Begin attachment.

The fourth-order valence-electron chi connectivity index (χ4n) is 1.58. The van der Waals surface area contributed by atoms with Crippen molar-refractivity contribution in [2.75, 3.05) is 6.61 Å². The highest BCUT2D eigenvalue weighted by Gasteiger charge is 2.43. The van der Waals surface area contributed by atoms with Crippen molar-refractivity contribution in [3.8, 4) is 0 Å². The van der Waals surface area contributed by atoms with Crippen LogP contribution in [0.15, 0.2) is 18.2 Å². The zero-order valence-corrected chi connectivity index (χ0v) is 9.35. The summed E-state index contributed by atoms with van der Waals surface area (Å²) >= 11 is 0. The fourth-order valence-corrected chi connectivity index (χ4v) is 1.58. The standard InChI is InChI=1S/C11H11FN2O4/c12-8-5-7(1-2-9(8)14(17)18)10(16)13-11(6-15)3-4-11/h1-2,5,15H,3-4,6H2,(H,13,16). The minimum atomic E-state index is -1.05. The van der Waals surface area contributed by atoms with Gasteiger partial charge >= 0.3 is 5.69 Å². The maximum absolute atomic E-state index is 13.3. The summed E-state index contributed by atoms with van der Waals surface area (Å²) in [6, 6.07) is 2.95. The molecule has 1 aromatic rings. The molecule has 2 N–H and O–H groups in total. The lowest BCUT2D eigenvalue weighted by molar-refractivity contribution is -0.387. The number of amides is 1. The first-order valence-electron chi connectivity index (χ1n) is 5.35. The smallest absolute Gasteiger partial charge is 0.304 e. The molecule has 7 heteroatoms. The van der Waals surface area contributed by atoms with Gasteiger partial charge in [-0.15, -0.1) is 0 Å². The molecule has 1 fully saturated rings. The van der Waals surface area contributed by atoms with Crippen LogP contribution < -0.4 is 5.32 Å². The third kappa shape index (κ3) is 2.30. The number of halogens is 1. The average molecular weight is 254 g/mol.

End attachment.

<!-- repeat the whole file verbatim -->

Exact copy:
The fourth-order valence-electron chi connectivity index (χ4n) is 1.58. The van der Waals surface area contributed by atoms with Crippen molar-refractivity contribution in [2.75, 3.05) is 6.61 Å². The highest BCUT2D eigenvalue weighted by Gasteiger charge is 2.43. The van der Waals surface area contributed by atoms with Crippen molar-refractivity contribution in [3.8, 4) is 0 Å². The van der Waals surface area contributed by atoms with Crippen LogP contribution in [0.15, 0.2) is 18.2 Å². The zero-order valence-corrected chi connectivity index (χ0v) is 9.35. The summed E-state index contributed by atoms with van der Waals surface area (Å²) >= 11 is 0. The fourth-order valence-corrected chi connectivity index (χ4v) is 1.58. The standard InChI is InChI=1S/C11H11FN2O4/c12-8-5-7(1-2-9(8)14(17)18)10(16)13-11(6-15)3-4-11/h1-2,5,15H,3-4,6H2,(H,13,16). The minimum atomic E-state index is -1.05. The van der Waals surface area contributed by atoms with Gasteiger partial charge >= 0.3 is 5.69 Å². The maximum absolute atomic E-state index is 13.3. The summed E-state index contributed by atoms with van der Waals surface area (Å²) in [6, 6.07) is 2.95. The molecule has 1 aromatic rings. The molecule has 2 N–H and O–H groups in total. The lowest BCUT2D eigenvalue weighted by molar-refractivity contribution is -0.387. The number of amides is 1. The first-order valence-electron chi connectivity index (χ1n) is 5.35. The smallest absolute Gasteiger partial charge is 0.304 e. The molecule has 7 heteroatoms. The van der Waals surface area contributed by atoms with Gasteiger partial charge in [-0.15, -0.1) is 0 Å². The molecule has 1 fully saturated rings. The van der Waals surface area contributed by atoms with Crippen LogP contribution < -0.4 is 5.32 Å². The third kappa shape index (κ3) is 2.30. The number of halogens is 1. The average molecular weight is 254 g/mol.